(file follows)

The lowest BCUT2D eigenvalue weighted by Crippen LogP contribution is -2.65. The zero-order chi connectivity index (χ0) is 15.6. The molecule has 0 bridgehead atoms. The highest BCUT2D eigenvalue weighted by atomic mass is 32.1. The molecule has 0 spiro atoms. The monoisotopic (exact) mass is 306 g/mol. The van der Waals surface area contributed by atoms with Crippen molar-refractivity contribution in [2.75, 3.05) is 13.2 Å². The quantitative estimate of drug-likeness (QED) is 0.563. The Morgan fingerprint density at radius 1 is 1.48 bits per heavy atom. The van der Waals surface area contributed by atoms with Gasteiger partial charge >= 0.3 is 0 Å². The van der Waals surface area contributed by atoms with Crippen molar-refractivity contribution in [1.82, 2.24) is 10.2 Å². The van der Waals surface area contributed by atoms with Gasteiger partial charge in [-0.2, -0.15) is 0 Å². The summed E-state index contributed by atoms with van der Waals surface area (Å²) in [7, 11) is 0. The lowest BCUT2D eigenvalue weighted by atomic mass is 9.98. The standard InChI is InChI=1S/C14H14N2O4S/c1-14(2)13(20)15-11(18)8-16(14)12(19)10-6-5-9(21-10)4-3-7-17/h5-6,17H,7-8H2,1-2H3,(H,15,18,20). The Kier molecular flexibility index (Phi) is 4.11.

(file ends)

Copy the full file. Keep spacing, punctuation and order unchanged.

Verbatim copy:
The lowest BCUT2D eigenvalue weighted by Crippen LogP contribution is -2.65. The zero-order chi connectivity index (χ0) is 15.6. The molecule has 0 bridgehead atoms. The highest BCUT2D eigenvalue weighted by atomic mass is 32.1. The molecule has 0 spiro atoms. The monoisotopic (exact) mass is 306 g/mol. The van der Waals surface area contributed by atoms with Crippen molar-refractivity contribution in [2.75, 3.05) is 13.2 Å². The quantitative estimate of drug-likeness (QED) is 0.563. The Morgan fingerprint density at radius 1 is 1.48 bits per heavy atom. The van der Waals surface area contributed by atoms with Gasteiger partial charge >= 0.3 is 0 Å². The van der Waals surface area contributed by atoms with Crippen molar-refractivity contribution in [1.82, 2.24) is 10.2 Å². The van der Waals surface area contributed by atoms with Gasteiger partial charge in [-0.2, -0.15) is 0 Å². The summed E-state index contributed by atoms with van der Waals surface area (Å²) in [7, 11) is 0. The lowest BCUT2D eigenvalue weighted by atomic mass is 9.98. The standard InChI is InChI=1S/C14H14N2O4S/c1-14(2)13(20)15-11(18)8-16(14)12(19)10-6-5-9(21-10)4-3-7-17/h5-6,17H,7-8H2,1-2H3,(H,15,18,20). The Kier molecular flexibility index (Phi) is 4.11.